"Fire and rehire" is part of the general disequilibrium in society in the social relation between employers and workers. It is a particularly sharp example of forcing decisions on workers without any consultation, but through simple dictate. The powerful oligarchy of huge global monopolies has organised an anti-social offensive to restructure all arrangements from the level of the state down to individual workplaces to increasingly polarise the social relation and exacerbate the prevailing disequilibrium for self-serving ends, against the interests of society. Unable to accept anything that restricts their assumed right to maximise private profit, they have torn up the civil society arrangements and increasingly exercise control through direct imposition. They are enforcing their control both politically and in the workplace.

Politically, the cartel party system disempowers the general population. The big parties are a block to any role by the whole polity in decision-making; they are the gatekeepers to power. The Labour Party itself is such a cartel party forming an ineffective "official opposition" in an anachronistic parliament. In contrast, outside of parliament, stands the real opposition, the Workers' Opposition, which continually strives to the cohesion and organisation that will empower the people so that they can speak and act in their own name.

Particularly arising from the conditions of the pandemic is a new consciousness amongst workers. They are demanding their rights, and speaking out that things cannot continue in this way. At the same time, the crisis is deepening massively and business is simply demanding further and further concessions out of workers to try to solve their crisis. But concessions are not solutions. This contradiction is getting sharp.

What is evident is the growing resistance. The workers are demonstrating that it is they who are able to provide the solutions for society, with their own outlook, not from the capital-centred perspective. It is only they who have as their own interests the general interests of society, not blinkered by the fragmentation of the socialised economy into its state of mutual competition. They look to a different direction for the socialised economy, which does not force concessions from them, but which is in fact aimed at meeting their needs and guaranteeing their rights.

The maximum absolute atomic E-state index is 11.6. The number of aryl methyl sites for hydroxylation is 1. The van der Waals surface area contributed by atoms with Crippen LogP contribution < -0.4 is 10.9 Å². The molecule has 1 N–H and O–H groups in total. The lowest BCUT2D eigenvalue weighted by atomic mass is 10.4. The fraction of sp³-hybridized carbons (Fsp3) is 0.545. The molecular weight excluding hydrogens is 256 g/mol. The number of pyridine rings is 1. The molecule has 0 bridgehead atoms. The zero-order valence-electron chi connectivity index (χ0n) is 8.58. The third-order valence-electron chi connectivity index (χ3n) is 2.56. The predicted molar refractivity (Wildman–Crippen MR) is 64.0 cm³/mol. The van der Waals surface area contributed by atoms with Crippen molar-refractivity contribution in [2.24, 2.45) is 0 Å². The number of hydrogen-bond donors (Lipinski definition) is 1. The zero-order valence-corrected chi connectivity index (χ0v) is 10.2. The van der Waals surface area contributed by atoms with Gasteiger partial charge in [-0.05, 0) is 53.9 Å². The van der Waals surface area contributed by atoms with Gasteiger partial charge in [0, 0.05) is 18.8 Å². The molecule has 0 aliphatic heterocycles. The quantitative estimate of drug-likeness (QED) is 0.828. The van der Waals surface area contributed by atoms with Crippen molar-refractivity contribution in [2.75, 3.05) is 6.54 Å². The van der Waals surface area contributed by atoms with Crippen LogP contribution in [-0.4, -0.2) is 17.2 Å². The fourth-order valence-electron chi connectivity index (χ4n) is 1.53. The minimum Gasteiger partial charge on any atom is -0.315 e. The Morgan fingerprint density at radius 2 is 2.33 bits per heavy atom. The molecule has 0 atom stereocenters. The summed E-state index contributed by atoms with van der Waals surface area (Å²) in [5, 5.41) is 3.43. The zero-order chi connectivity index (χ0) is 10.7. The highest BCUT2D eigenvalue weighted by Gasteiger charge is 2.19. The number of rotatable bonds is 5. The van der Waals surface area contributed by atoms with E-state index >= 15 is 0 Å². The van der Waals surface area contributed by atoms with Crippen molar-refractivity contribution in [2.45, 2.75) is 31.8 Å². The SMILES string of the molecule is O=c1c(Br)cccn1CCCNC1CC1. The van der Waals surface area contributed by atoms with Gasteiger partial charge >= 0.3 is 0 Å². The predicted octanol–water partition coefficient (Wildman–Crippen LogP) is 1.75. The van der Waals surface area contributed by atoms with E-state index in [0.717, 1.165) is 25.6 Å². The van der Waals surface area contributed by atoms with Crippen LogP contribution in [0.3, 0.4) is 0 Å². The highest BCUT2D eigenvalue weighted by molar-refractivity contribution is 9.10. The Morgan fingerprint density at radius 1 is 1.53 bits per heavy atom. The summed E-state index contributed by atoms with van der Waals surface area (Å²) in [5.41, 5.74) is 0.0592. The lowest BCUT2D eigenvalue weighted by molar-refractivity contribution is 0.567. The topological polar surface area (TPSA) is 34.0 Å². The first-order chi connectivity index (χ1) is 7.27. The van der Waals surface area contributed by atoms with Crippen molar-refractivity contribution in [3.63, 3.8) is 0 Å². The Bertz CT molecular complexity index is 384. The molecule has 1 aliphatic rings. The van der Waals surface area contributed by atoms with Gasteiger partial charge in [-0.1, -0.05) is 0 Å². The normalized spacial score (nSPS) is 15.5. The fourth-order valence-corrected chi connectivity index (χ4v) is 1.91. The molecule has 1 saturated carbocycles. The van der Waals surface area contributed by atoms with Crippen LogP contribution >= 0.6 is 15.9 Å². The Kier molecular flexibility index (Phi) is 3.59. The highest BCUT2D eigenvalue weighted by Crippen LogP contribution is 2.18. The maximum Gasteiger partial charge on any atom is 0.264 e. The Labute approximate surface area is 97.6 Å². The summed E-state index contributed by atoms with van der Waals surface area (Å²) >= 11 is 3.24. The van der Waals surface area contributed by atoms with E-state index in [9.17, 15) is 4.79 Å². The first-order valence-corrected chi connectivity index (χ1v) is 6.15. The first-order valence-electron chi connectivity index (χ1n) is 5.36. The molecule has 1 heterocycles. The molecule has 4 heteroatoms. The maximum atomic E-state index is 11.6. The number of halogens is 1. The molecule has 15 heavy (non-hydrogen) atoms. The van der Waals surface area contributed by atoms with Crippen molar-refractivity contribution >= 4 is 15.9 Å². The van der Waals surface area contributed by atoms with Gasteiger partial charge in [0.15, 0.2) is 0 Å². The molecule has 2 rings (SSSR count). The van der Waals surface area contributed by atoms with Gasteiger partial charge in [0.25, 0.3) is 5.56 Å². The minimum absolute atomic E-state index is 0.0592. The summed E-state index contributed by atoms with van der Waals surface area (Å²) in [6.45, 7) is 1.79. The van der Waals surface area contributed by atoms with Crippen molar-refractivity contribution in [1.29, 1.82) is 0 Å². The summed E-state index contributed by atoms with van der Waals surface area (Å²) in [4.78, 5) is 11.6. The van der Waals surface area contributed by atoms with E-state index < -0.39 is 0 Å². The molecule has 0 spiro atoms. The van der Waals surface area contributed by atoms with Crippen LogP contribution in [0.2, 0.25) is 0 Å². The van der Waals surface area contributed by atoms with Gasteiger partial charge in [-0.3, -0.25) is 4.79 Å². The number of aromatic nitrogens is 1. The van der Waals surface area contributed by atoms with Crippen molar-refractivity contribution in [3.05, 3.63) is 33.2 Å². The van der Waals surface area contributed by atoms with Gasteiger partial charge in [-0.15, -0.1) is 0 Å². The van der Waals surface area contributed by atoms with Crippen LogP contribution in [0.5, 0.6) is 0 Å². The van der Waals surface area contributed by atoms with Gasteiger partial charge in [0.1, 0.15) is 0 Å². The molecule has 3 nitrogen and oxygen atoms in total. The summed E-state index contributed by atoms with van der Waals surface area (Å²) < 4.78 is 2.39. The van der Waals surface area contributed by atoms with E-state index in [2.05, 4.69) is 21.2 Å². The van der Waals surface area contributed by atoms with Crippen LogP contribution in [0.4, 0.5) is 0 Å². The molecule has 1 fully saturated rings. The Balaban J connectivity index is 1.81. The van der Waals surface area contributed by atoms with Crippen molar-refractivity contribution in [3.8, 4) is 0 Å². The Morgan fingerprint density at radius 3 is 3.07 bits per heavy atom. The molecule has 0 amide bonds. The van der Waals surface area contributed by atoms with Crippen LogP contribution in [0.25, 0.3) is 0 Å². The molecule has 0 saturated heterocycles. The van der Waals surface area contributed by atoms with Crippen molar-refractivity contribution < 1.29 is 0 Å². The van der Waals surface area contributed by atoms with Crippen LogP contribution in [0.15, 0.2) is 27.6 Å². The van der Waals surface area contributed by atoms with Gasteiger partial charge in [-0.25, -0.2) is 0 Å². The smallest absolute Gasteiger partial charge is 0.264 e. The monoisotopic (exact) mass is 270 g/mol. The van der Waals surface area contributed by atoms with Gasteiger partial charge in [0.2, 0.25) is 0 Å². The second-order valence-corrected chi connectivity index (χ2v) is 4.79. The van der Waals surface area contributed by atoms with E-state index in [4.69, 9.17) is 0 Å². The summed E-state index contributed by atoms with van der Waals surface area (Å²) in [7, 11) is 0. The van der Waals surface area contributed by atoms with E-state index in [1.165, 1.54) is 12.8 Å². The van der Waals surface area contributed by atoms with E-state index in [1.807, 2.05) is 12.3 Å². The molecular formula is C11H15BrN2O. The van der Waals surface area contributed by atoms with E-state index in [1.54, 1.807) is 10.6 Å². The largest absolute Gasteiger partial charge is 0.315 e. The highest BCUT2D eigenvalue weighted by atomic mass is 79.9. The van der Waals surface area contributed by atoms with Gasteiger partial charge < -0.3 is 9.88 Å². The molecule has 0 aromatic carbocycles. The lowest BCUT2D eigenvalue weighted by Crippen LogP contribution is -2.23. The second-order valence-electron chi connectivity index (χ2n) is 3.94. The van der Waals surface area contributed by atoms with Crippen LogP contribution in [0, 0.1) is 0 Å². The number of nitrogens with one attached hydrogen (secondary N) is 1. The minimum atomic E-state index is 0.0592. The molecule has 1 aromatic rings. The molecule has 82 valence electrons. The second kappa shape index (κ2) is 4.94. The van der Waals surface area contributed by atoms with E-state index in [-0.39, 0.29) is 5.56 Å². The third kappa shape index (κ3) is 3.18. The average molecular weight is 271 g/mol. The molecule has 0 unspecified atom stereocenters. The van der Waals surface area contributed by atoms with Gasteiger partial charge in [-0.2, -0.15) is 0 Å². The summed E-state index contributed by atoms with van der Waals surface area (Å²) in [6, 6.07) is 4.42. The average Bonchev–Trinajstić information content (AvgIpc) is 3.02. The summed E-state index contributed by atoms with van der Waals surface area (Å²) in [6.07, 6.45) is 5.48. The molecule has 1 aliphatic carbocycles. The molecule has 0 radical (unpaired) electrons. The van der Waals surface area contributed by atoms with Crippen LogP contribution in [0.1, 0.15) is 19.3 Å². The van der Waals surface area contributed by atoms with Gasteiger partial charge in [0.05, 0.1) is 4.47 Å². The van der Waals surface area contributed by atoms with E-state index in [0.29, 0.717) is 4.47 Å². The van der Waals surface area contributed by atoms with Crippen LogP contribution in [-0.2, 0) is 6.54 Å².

The workers therefore increasingly require a say over all matters affecting society and the economy. In fact, they need to be the determining factor, the decisive force in decision-making. It is increasingly clear that the real political opposition is coming from the working class and broad sections of people on all fronts. Regarding fire and rehire, it is evidently the organised workers' movement that has provided even the parliamentary opposition. For workers to constitute themselves the opposition is not only what is necessary, but is actually what is taking place.

While the opposition of the workers comes from a position of resistance and blocking what the powers that be are trying to force from the workers, it goes beyond reacting to events. It is the workers having their own independent solutions and their independent thinking, and importantly creating their own forms of decision-making from this position of opposition.

In challenging the authority, the Workers' Opposition engages in the battle of democracy, aiming at winning it in favour of the working class and people with new forms of democracy, bringing the new democratic personality into being. This means working out what the mechanisms of decision-making are and the new forms of public authority that are required. The need exposed by "fire and rehire" is for a new kind of authority where workers speak in their own name and are empowered to restrict the rights of the monopolies. To achieve this requires building the Workers' Opposition itself.

[1] The full title of the Bill is: "A Bill to amend the law relating to workplace information and consultation, employment protection and trade union rights to provide safeguards for workers against dismissal and re-engagement on inferior terms and conditions; and for connected purposes."

The major source for this article is the House of Commons Research Briefing on the Bill, published on October 18, 2021:

This source explains that the Bill would: